• Check with your local garden centre to see which mulch is suitable for your garden.
Wetter soil
  • Western Australian soils do not hold water well and may benefit from a soil wetting agent, designed to make soil more absorbent which helps to conserve water and reduce watering times.
  • Applying wetting agents on lawns and garden beds will assist plant roots to develop and help to stop run off by allowing water to soak through the soil. These products take some time to break down in the soil so they work longer than an ordinary washing up detergent. The detergent will help the water to penetrate into the soil, but it will not last long because it is highly biodegradable.
  • You have a choice between granular and liquid soil wetting agents, although a granular product is easier to use. It is also easier to incorporate into organic material and into different soil types.
  • Wetting agents should be applied before winter otherwise the first rains may run off and be wasted. Reapply in early summer and as many times as the manufacturer recommends.
  • When planting, dig a hole about three times the size of the pot, replace some of the original sand with organic matter, soil improver or potting mix and add the recommended amount of soil wetting agent. Put this mixture into the hole around the plant.
  • Plants in pots and hanging baskets can suffer badly from heat stress, so add water-storing granules to the soil. You can dig them into existing pots or add them to the soil of new pots. You can also add some granules under the shrub’s root system when planting into the garden.
  • Soil type and drainage play a major role in the growth of gardens. As soil types vary from light fine sand to heavy soils containing clay, it may be difficult to select the right wetting agent. Your local hardware store or garden centre will be able to give you the right advice.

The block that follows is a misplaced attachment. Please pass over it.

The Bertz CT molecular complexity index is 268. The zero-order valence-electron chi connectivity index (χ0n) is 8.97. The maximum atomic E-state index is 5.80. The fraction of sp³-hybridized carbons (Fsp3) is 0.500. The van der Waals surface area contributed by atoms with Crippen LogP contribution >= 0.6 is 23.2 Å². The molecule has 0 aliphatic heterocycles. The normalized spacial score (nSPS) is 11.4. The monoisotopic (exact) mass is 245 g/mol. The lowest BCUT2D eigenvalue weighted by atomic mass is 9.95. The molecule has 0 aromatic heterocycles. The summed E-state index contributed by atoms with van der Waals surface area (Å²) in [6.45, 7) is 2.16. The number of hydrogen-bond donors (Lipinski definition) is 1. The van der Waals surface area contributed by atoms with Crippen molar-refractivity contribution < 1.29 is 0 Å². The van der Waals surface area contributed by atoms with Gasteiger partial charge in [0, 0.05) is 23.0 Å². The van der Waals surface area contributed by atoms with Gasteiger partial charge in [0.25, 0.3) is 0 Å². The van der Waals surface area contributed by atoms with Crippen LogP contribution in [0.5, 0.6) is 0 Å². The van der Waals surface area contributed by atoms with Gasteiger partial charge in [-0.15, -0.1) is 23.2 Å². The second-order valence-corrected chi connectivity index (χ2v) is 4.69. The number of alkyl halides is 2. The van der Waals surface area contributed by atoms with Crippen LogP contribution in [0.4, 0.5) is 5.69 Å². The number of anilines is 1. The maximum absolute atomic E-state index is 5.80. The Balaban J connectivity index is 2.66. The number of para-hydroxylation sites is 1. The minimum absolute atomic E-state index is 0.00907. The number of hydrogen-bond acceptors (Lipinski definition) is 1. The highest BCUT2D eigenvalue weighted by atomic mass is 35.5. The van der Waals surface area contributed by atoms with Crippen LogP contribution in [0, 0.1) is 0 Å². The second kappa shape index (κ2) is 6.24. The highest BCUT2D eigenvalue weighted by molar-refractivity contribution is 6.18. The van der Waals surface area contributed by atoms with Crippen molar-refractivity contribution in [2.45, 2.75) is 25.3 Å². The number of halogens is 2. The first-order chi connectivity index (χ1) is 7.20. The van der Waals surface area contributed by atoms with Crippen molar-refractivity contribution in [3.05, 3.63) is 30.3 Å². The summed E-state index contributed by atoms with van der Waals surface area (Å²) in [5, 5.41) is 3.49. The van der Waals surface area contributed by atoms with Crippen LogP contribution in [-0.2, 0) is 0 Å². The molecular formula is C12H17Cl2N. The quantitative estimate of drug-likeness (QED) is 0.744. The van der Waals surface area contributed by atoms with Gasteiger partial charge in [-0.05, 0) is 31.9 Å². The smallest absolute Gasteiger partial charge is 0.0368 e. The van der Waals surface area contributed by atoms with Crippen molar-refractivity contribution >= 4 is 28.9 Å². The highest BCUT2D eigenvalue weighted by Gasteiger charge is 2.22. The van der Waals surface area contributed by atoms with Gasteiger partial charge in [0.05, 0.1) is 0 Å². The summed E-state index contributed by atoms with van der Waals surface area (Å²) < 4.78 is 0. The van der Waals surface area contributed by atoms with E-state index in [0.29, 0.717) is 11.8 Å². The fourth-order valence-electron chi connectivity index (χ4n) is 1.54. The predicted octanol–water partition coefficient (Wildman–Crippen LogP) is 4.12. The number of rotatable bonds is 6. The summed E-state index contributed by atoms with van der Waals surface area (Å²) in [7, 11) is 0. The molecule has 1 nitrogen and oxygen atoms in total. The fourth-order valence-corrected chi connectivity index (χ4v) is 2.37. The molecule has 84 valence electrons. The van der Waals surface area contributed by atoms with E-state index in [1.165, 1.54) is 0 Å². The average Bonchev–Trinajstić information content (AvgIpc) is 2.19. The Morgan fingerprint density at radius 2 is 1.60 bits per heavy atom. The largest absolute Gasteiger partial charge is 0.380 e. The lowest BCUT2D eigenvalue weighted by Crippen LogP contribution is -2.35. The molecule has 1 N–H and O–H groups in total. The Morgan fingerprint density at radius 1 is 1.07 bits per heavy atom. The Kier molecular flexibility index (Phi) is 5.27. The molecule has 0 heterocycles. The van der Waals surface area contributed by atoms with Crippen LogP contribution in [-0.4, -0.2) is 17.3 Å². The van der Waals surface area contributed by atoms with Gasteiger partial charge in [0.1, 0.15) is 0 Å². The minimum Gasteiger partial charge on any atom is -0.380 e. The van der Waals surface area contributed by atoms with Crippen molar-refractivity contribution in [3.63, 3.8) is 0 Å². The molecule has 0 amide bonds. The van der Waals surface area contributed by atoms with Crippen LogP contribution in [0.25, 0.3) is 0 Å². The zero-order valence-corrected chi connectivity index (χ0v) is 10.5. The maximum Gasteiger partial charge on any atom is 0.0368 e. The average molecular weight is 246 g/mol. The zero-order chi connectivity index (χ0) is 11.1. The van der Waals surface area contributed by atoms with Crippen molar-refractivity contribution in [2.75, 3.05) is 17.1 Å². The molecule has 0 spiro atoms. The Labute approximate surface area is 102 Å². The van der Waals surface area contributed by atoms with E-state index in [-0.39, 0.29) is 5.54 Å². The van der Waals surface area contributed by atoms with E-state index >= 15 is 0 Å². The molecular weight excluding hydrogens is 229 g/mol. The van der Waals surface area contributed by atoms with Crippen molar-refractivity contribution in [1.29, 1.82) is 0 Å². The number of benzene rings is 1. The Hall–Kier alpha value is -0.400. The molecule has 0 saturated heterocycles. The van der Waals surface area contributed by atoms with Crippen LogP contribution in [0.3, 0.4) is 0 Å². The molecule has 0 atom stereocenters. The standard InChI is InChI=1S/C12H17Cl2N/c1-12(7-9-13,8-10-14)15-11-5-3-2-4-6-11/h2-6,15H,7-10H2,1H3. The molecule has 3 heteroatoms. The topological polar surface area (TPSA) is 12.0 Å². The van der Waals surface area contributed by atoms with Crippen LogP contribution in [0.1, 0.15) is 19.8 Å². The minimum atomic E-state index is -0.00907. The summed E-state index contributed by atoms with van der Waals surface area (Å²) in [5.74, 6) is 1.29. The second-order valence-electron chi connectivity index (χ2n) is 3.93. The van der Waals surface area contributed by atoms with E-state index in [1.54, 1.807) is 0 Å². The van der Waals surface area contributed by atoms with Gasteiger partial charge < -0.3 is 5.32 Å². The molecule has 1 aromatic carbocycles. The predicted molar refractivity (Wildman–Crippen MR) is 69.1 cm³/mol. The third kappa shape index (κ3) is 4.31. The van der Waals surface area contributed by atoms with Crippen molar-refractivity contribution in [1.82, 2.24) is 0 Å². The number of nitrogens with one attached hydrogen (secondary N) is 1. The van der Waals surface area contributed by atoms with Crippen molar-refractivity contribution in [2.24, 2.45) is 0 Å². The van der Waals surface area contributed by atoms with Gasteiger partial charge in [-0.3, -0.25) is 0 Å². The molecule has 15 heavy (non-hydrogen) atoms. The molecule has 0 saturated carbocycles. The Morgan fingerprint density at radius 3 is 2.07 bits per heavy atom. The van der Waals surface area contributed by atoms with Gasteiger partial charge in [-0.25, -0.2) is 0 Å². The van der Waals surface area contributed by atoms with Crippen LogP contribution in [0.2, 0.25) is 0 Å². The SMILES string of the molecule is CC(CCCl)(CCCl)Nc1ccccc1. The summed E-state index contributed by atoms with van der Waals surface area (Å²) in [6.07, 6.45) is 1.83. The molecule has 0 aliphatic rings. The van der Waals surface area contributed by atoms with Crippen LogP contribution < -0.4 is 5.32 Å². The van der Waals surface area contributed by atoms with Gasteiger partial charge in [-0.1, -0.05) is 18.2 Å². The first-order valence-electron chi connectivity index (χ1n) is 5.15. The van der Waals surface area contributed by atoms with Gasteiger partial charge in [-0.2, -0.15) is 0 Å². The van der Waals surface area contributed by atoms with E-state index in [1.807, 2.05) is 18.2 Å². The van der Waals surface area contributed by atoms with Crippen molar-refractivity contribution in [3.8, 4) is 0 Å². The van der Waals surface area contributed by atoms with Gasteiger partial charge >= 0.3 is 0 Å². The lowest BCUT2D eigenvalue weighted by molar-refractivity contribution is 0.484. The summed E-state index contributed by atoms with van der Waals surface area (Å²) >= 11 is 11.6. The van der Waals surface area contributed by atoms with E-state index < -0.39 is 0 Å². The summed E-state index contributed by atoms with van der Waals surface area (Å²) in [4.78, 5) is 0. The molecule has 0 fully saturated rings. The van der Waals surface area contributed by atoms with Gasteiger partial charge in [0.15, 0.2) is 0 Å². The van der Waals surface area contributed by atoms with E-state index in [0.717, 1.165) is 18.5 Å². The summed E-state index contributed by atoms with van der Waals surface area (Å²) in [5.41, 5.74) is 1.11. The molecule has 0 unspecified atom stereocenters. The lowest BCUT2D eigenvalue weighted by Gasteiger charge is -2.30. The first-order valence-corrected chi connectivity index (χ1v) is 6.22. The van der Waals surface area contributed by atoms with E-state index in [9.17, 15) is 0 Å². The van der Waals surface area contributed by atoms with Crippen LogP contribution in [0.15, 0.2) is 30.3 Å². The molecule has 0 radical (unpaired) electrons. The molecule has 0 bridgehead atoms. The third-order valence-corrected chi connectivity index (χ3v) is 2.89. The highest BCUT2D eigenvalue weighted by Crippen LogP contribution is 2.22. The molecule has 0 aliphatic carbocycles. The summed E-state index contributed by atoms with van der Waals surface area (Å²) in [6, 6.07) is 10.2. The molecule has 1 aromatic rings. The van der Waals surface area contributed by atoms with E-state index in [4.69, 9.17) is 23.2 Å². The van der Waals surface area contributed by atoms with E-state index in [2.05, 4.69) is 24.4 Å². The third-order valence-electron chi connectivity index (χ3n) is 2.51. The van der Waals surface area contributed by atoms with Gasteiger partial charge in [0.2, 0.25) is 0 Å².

Save water in the bathroom
  • Bathrooms are one of the main areas in homes where water can be saved.
  • Change shower heads to a water efficient design to save water.
  • Use a shower timer to assist in taking shorter showers to save water.
  • Fit flow regulators to existing taps in the bathroom and shower heads to reduce water flow from 12 litres to 9 litres per minute or less.
  • Don’t waste water by shaving in the shower – shave first then rinse off.
  • Make sure the thermostat in your hot water system is not set too high because adding cold water to reduce the temperature of very hot water is a waste. This will also reduce energy costs.
  • If you think a toilet cistern is leaking, add a couple of drops of food colouring to the water. If the water in the toilet bowl changes colour, the cistern is leaking and should be repaired or replaced.
  • Don’t leave the tap running when shaving and cleaning your teeth.